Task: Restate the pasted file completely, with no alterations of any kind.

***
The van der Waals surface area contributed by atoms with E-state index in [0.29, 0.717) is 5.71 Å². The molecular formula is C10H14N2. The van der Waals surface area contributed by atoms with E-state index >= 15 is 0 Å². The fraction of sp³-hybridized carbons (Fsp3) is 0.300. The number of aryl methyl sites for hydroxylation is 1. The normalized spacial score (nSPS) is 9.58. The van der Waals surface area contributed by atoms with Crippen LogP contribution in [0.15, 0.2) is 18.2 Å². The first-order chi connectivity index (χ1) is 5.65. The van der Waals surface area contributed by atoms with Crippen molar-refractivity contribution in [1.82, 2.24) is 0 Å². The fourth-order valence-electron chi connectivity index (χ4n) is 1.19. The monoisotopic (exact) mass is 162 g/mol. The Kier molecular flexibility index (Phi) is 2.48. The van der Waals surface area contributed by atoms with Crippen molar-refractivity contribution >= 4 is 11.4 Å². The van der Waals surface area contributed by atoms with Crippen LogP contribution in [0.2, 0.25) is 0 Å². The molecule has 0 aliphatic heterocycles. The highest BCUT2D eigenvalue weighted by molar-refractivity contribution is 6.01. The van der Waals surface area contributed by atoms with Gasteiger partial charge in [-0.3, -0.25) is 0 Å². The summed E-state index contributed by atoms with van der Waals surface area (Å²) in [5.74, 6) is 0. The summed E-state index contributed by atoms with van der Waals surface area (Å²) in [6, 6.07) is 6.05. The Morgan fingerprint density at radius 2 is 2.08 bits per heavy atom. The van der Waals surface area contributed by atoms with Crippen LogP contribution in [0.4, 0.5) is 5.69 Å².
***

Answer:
The van der Waals surface area contributed by atoms with E-state index in [0.29, 0.717) is 5.71 Å². The molecular formula is C10H14N2. The van der Waals surface area contributed by atoms with E-state index >= 15 is 0 Å². The fraction of sp³-hybridized carbons (Fsp3) is 0.300. The number of aryl methyl sites for hydroxylation is 1. The normalized spacial score (nSPS) is 9.58. The van der Waals surface area contributed by atoms with Crippen LogP contribution in [0.15, 0.2) is 18.2 Å². The first-order chi connectivity index (χ1) is 5.65. The van der Waals surface area contributed by atoms with Crippen molar-refractivity contribution in [1.82, 2.24) is 0 Å². The fourth-order valence-electron chi connectivity index (χ4n) is 1.19. The monoisotopic (exact) mass is 162 g/mol. The Kier molecular flexibility index (Phi) is 2.48. The van der Waals surface area contributed by atoms with Crippen molar-refractivity contribution >= 4 is 11.4 Å². The van der Waals surface area contributed by atoms with Crippen LogP contribution in [0.2, 0.25) is 0 Å². The molecule has 0 aliphatic heterocycles. The highest BCUT2D eigenvalue weighted by molar-refractivity contribution is 6.01. The van der Waals surface area contributed by atoms with Gasteiger partial charge in [-0.3, -0.25) is 0 Å². The summed E-state index contributed by atoms with van der Waals surface area (Å²) in [5.74, 6) is 0. The summed E-state index contributed by atoms with van der Waals surface area (Å²) in [6, 6.07) is 6.05. The Morgan fingerprint density at radius 2 is 2.08 bits per heavy atom. The van der Waals surface area contributed by atoms with Crippen LogP contribution in [0.4, 0.5) is 5.69 Å².